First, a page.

It’s been more than several thousands of years since those elements which shaped what is now Dovre Township (and quite a few more) made several visits here before temperatures as we know them made these visitors disappear, not once but five times, and all that happened occurred at a speed which would make Barney Oldfield at his best a disabled tortoise.
The first of these visitors swooped down on this part of the new lands at a rate of less than an inch a day. A trip to what would become Kandiyohi County, Minnesota, from near what is now the North Pole area at that speed would have taken tens of thousands of years to accomplish, but it was — not once but five different times.
The first time this occurred, the mile-high ice reached what is now Nebraska before melting its way northward a little faster than it had moved south. It disappeared as it melted on its northward journey and the area it had covered remained open for thousands of years, until the climate changed again and the next miles-high iceberg began its slow trip to the south.
This happened five times altogether: The second, third and fourth glaciers did not go as far south as the original one, but the fifth (known as the Wisconsin) was larger than any of the other four and advanced and retreated several times as it ground its way to its final destination.
All of this movement, over hundreds of thousand years, ground out the hills, valleys and lakes of which what is now Dovre Township were a part. The work of the iceberg is very visible in Kandiyohi and surrounding counties, so look carefully at what was left to this area and much more as you drive around here.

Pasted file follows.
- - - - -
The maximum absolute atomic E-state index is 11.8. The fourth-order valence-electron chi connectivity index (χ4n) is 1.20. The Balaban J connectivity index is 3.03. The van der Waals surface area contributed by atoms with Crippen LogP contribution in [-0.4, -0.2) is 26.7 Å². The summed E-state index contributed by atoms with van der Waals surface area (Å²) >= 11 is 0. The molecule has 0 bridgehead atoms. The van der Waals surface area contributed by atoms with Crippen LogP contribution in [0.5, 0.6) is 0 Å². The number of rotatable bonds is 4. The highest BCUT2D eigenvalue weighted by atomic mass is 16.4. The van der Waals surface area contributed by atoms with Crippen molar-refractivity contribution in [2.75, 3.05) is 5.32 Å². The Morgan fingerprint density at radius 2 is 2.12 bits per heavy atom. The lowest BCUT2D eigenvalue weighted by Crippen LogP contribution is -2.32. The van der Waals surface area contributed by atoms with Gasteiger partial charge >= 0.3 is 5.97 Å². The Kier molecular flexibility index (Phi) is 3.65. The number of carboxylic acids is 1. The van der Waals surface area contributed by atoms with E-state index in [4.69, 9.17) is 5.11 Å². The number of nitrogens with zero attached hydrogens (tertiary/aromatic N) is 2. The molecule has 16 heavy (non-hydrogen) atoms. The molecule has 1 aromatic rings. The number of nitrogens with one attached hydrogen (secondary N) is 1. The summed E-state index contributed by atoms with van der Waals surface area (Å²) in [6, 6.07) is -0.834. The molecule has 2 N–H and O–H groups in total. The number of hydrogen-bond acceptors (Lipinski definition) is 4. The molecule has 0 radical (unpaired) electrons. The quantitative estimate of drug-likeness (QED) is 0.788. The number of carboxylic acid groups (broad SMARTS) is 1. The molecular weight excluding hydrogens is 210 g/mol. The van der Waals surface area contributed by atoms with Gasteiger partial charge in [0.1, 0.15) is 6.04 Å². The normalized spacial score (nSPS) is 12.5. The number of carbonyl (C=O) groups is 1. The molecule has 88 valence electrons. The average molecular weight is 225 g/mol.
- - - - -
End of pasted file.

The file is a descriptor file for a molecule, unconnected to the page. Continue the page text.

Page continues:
What is now Dovre Township’s first settler was John Stewart, who arrived there in 1857. He was followed by Randall Fuller, a man named Clark, and Andrew Holes, all four arriving in 1857.
The first commercial business in the township was a saw mill of which Clark was half owner. The machinery for the mill was hauled by ox team 150 miles to Eagle Lake, where it was finally constructed. Apparently there was little demand for new lumber here at that time so, in 1880, the mill was sold, dismantled and hauled by ox teams to Sauk Rapids. It had been the first mill in the county.
The first religious service in the county for the Scandinavian settlers was held by the Rev. Peter Carlson from Carver County, July 22, 1859, at one of the homes in the area. The New Sweden congregation was organized at that time. Several years later the name was changed to Eagle Lake Church.
The first school in that part of the county was held in a log cabin, with Mrs. Jane Clark as the teacher. Her compensation was paid by the parents of her pupils.
Taxation is nearly always a problem. In Dovre Township this was met by the town officers’ levy of 2 mills for “purposes.” It produced total revenues of $19.44 in its first year. The poll tax was always present. Two days of road work was levied per voter per year. In its first year 62 people were so assessed.